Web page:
When her playing days are over she has no idea what she will do, and at the moment is totally focussed on the here and now.

A hugely popular figure at Harlequins, her down to earth and friendly manner, as well as her playing ability, have earnt her huge respect and popularity, it is wonderful and reassuring to see that the values and spirit of our great game are in safe hands with people like Debs around.

I have met quite a few locks in my time, but this one is definitely the nicest, as Benji will testify, by-the-way Benji is a gorgeous black Labrador.


Come to Twickenham Stoop on 10 March 2018 to see Debs and her team mates in action in the big local derby against Richmond.

Harlequins are hoping to create a world record crowd for a women’s club game on that day so come along and be part of rugby history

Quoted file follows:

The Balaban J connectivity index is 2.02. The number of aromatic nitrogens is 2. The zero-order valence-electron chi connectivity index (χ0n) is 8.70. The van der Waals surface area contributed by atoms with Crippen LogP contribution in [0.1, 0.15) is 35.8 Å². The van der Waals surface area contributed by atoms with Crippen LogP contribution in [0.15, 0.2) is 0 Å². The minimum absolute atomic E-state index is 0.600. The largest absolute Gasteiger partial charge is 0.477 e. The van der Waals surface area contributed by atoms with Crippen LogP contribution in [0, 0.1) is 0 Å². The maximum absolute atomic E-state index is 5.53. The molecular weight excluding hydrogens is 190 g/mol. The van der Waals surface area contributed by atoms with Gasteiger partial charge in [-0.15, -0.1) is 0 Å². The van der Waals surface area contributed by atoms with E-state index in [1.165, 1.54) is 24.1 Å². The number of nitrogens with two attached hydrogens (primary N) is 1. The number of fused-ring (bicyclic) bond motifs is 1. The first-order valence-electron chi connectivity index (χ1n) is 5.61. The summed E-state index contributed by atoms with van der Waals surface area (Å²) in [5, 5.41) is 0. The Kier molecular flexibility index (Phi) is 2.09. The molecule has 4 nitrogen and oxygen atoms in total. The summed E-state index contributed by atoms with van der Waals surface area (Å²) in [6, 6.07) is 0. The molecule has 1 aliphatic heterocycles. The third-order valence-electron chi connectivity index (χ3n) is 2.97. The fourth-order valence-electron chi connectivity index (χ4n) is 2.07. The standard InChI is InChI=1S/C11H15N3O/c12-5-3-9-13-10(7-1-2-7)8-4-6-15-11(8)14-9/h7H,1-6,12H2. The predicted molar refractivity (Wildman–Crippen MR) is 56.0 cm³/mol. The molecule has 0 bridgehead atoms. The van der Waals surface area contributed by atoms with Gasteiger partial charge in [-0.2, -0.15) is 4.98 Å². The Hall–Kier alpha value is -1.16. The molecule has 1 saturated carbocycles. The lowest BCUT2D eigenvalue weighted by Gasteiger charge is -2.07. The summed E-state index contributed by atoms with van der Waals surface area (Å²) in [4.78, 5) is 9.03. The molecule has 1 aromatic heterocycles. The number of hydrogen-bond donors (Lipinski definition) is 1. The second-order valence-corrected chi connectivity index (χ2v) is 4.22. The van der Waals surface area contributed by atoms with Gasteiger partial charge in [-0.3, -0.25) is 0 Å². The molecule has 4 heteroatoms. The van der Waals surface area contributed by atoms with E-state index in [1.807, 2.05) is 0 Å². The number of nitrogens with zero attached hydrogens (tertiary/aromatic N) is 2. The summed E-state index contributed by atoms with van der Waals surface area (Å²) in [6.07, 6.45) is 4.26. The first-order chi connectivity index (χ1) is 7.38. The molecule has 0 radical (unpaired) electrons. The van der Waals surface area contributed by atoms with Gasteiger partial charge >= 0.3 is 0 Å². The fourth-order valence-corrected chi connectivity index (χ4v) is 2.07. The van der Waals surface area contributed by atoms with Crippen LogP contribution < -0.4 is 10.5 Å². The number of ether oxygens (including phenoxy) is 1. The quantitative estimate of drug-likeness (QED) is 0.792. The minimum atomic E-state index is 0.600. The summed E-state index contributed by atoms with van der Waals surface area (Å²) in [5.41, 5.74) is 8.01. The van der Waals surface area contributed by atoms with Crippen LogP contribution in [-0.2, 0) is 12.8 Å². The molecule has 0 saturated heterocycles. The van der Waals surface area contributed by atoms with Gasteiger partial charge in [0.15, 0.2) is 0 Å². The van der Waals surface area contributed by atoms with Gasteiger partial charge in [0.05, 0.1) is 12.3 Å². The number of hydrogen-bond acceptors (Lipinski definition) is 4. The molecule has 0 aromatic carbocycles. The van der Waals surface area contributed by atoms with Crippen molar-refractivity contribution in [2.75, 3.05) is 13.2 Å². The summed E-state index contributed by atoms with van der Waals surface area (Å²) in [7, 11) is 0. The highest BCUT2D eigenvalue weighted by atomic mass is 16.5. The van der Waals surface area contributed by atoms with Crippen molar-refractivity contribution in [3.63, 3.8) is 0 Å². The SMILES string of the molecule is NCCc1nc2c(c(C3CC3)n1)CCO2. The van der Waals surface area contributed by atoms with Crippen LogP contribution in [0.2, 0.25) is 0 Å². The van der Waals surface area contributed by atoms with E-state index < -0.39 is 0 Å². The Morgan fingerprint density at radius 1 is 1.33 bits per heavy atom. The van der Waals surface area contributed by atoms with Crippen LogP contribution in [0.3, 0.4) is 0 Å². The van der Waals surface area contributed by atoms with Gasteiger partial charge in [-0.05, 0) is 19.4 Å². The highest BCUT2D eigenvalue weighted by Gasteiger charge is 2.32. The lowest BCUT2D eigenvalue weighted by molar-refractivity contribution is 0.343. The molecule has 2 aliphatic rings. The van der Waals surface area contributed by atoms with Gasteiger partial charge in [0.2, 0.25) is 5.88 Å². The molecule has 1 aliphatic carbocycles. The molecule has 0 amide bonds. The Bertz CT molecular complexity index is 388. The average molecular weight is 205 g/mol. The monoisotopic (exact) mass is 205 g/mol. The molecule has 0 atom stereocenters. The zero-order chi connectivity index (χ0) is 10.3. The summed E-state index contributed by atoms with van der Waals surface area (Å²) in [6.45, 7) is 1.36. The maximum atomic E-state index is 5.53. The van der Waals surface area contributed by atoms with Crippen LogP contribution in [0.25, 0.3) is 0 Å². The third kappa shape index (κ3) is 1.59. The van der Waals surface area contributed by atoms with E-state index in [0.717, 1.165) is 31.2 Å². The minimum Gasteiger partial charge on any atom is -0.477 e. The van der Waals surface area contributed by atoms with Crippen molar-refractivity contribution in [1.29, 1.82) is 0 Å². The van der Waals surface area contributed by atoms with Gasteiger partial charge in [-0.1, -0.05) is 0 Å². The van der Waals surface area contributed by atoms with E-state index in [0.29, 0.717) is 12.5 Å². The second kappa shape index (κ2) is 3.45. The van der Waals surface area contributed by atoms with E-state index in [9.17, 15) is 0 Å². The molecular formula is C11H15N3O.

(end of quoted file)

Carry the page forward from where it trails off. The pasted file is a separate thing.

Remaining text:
Barbarians And All Blacks A Match Made In Heaven

There is no getting away from it, I am old, and sometimes I stare wistfully and with envy at the youthful figures I see before me striding their fields of dreams.

But one huge plus of nearing my sixtieth birthday is that I was alive in 1973, when “that” match was played at Cardiff Arms Park, not only was I alive, but I was there that day as an acne afflicted fifteen year old, standing in the north enclosure.

I was level with Phil Bennett when he started sidestepping in his twenty-five (twenty two’s hadn’t been invented back then) at the start of a try that still makes the hairs on the back of my neck stand up when I watch it.

If I close my eyes I can go back there in an instant, I can smell the damp grass, the liniment, the Brains dark on the adults breath around me, it was the most magical of days.

Fast forward some forty-four years later and this Saturday  I will be in the press box at Twickenham, the exuberance of youth and wide-eyed innocence has long gone, but the thought of seeing those two sets of famous jerseys run out on to the lush turf at HQ still sets my pulse racing.